A Merchant's Horizon
by Houghton Mifflin Co. 1924. 8vo. vi+266 pp. $2.50., in collaboration with Burton Kline. Boston and New York:
PESSIMISTS who believe that our civilization is declining toward its sunset shadows; that the dusk of its decadence already darkens Russia, casts obscurity over Europe, and hovers on America’s horizon, though perhaps fewer to-day than a year or two ago, still constitute a numerous school. Its members conceive social evolution as a process culminating in catastrophic cycles, of which the next — now imminent —will be dominated by class war. To those who dissent from this philosophy and dispute its predictions the present book should be heartening. Its thesis is ‘that the humanizing of all the devices of industry, mechanical, financial, and managerial, is going forward on a scale so large as to constitute the outstanding industrial advance of our time.’ Added to this is the corollary, ever present though not so explicitly brought out in the argument, that ‘ the making of money and the making of citizens not only can, but must, go on together.’ That is, political democracy and industrial democracy are interrelated and inseparably associated; and both exhibit a robustly dynamic phase in America to-day.
This conclusion is offered as the garnered experience of an active business career, enriched by contacts with other fields of practical economic and social endeavor.
So much for the general philosophy of the book; but it is much more concrete in detail than this stress upon its keynote might imply. In fact its chief interest for business executives, social workers, and most people of enlightened civic sympathies will lie in its description of the successive stages by which a growing retail store, now employing three thousand people, evolved as part and parcel of its expanding organization a system of employee participation in many managerial functions; and indeed, of employee control in some of them. The reader is conducted over the establishment and is shown, with occasional conversational digressions into its local history and other themes, how the workers, from the humblest to the highest, are fitted into the larger organism as personalities and not merely mechanical parts. The Filene Coöperative Association with its manifold functions, and the Arbitration Board with its final jurisdiction, are made to Carry on before his eyes. Constitution and by-laws, where pertinent, are quoted that we may see this organism’s framework; but with the caution that framework and functioning organs are very different things.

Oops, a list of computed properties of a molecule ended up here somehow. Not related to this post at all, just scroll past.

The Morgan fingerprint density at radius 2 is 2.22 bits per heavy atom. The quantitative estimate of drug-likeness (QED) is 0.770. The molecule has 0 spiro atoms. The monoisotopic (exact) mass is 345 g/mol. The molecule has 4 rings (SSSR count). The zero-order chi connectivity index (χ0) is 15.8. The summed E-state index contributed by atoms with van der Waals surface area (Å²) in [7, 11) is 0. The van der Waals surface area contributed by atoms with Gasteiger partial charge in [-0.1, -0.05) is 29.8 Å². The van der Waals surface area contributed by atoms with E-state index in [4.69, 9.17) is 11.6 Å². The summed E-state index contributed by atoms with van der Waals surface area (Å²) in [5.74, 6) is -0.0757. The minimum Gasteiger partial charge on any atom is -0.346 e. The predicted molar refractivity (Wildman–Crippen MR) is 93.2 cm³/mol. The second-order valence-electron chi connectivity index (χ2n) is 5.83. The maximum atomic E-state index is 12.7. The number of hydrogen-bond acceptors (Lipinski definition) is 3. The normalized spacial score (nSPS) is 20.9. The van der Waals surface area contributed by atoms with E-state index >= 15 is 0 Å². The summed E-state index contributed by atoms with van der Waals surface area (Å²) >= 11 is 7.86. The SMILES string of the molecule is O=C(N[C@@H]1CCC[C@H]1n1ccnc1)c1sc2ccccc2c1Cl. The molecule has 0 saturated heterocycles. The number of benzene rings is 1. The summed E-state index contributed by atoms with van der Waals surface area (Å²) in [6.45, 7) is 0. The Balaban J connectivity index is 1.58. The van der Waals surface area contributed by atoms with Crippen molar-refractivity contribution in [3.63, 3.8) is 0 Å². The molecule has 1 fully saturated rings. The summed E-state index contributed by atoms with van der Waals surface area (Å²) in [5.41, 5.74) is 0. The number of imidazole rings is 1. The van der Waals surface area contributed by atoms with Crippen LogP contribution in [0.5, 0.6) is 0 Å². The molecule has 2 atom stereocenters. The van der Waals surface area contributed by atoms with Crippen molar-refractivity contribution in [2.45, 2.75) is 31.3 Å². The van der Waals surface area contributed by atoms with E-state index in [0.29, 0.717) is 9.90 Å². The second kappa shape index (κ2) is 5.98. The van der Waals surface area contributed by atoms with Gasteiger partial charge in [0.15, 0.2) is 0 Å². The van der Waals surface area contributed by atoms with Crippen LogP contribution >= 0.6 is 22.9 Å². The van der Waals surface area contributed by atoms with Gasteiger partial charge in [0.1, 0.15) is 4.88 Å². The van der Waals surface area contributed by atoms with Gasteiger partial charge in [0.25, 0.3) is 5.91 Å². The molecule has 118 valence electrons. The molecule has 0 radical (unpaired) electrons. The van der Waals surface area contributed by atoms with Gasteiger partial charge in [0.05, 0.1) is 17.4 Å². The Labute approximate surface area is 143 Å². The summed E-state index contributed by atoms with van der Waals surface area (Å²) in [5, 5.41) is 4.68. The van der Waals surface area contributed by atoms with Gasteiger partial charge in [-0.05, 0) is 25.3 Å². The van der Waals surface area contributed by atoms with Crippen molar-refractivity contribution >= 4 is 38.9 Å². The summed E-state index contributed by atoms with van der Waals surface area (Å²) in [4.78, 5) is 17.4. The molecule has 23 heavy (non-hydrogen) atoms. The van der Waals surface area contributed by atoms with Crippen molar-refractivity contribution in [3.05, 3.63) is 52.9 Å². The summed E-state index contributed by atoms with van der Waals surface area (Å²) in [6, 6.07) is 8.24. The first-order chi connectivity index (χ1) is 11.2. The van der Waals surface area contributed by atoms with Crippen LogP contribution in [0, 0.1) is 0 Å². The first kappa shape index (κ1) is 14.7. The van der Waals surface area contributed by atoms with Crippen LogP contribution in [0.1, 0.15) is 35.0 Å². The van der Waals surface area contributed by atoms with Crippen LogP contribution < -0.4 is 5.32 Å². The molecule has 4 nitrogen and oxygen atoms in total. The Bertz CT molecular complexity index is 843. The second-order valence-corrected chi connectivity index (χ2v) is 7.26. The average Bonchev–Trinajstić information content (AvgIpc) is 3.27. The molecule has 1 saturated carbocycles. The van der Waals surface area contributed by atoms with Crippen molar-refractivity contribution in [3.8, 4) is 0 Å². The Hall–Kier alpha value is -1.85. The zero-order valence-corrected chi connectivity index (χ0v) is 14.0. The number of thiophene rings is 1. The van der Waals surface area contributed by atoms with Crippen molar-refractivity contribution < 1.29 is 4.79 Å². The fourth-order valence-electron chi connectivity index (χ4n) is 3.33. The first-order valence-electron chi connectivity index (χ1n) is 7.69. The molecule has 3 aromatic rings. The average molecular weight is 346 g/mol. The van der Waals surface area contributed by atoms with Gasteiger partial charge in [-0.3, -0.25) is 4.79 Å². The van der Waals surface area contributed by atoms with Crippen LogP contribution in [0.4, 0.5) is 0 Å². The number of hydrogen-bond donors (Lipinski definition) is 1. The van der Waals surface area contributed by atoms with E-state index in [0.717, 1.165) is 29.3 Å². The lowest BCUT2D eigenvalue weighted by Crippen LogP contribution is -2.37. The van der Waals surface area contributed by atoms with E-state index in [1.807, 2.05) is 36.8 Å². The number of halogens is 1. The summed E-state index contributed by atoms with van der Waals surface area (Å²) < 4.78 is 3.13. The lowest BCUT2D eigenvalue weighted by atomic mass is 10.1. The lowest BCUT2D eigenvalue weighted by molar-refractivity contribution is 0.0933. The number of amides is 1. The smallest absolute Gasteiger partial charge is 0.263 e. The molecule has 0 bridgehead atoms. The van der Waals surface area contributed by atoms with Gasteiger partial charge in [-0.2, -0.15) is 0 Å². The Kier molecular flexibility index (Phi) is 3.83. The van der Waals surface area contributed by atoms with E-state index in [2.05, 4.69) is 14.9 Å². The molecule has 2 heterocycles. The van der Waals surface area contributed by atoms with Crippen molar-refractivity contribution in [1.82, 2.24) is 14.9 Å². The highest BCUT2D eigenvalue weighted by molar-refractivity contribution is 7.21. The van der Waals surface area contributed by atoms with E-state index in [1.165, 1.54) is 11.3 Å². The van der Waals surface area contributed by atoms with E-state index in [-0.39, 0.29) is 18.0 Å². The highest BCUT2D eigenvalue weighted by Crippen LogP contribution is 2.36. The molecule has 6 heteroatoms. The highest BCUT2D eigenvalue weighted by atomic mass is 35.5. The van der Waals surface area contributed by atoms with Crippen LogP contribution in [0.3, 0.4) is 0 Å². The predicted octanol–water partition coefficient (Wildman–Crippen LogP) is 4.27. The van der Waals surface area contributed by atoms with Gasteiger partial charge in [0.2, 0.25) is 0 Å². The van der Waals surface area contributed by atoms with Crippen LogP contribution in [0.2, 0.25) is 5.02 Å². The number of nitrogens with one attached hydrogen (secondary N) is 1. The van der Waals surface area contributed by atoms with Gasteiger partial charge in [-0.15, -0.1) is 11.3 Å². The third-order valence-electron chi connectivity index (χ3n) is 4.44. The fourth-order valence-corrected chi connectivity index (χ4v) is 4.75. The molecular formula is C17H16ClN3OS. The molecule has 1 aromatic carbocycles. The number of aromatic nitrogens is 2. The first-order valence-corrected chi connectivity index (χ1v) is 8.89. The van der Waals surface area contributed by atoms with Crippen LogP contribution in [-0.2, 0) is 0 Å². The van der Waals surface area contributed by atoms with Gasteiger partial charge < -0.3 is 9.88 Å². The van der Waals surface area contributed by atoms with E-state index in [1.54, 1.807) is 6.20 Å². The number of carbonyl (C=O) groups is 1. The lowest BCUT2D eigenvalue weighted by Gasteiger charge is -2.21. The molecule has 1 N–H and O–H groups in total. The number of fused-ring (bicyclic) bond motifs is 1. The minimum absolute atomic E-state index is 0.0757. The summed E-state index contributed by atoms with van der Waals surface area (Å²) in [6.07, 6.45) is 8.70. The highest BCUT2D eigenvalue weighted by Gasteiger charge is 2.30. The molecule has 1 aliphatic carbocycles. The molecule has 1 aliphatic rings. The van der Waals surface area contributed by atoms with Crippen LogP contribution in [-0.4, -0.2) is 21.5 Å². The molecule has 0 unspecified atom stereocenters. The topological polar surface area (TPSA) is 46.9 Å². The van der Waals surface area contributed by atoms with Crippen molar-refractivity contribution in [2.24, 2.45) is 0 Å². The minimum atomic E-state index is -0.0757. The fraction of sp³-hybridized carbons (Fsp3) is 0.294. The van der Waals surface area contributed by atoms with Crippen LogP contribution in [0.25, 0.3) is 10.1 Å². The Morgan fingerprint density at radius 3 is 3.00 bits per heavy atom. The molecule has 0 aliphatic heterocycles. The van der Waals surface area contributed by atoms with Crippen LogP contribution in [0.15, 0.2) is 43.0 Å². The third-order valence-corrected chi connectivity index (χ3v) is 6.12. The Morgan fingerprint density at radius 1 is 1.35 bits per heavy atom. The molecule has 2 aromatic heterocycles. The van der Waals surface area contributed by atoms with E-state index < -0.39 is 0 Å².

Achievements are related modestly, failures and half successes as well as successes are described, the narrative is couched in the terms of a progress-report rather than a bulletin of victory. Here and there the lay reader is given a glimpse into the complexity in practice of applications of policy that seem quite simple to the inexperienced theorist. Profit-sharing is one of these. Upon this point illustrative material is presented from the records of other firms besides the Filene establishment.
This is a book which deals with questions that concern us all. It may well be read by the man of public affairs as well as the man of private business, and by the citizen in an independent career as well as by the intelligent wage-earner.
VICTOR S. CLARK.
These reviews will be reprinted separately in pamphlet form. Copies may be had by any librarian, without charge, on application to the Atlantic Monthly, 8 Arlington St., Boston. For ten or more copies there is a charge of one cent per copy.